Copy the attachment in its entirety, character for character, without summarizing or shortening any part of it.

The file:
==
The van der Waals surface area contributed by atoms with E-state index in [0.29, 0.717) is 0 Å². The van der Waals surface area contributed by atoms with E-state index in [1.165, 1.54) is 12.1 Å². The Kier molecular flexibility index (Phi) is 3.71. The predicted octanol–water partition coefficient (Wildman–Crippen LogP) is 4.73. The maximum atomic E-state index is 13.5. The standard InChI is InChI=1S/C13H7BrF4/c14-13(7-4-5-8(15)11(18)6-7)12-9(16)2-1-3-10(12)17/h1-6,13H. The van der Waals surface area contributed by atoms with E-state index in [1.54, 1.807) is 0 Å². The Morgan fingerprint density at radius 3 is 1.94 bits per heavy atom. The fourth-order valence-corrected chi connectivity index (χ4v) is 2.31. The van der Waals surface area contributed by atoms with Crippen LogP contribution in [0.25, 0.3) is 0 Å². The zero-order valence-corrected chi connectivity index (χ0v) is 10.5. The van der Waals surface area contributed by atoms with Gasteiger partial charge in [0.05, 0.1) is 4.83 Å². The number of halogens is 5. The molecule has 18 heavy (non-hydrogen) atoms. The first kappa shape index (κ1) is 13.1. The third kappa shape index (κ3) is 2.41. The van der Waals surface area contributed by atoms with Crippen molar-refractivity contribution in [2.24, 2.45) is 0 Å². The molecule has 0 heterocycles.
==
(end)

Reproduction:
The van der Waals surface area contributed by atoms with E-state index in [0.29, 0.717) is 0 Å². The van der Waals surface area contributed by atoms with E-state index in [1.165, 1.54) is 12.1 Å². The Kier molecular flexibility index (Phi) is 3.71. The predicted octanol–water partition coefficient (Wildman–Crippen LogP) is 4.73. The maximum atomic E-state index is 13.5. The standard InChI is InChI=1S/C13H7BrF4/c14-13(7-4-5-8(15)11(18)6-7)12-9(16)2-1-3-10(12)17/h1-6,13H. The van der Waals surface area contributed by atoms with E-state index in [1.54, 1.807) is 0 Å². The Morgan fingerprint density at radius 3 is 1.94 bits per heavy atom. The fourth-order valence-corrected chi connectivity index (χ4v) is 2.31. The van der Waals surface area contributed by atoms with Crippen LogP contribution in [0.25, 0.3) is 0 Å². The zero-order valence-corrected chi connectivity index (χ0v) is 10.5. The van der Waals surface area contributed by atoms with Gasteiger partial charge in [0.05, 0.1) is 4.83 Å². The number of halogens is 5. The molecule has 18 heavy (non-hydrogen) atoms. The first kappa shape index (κ1) is 13.1. The third kappa shape index (κ3) is 2.41. The van der Waals surface area contributed by atoms with Crippen molar-refractivity contribution in [2.24, 2.45) is 0 Å². The molecule has 0 heterocycles.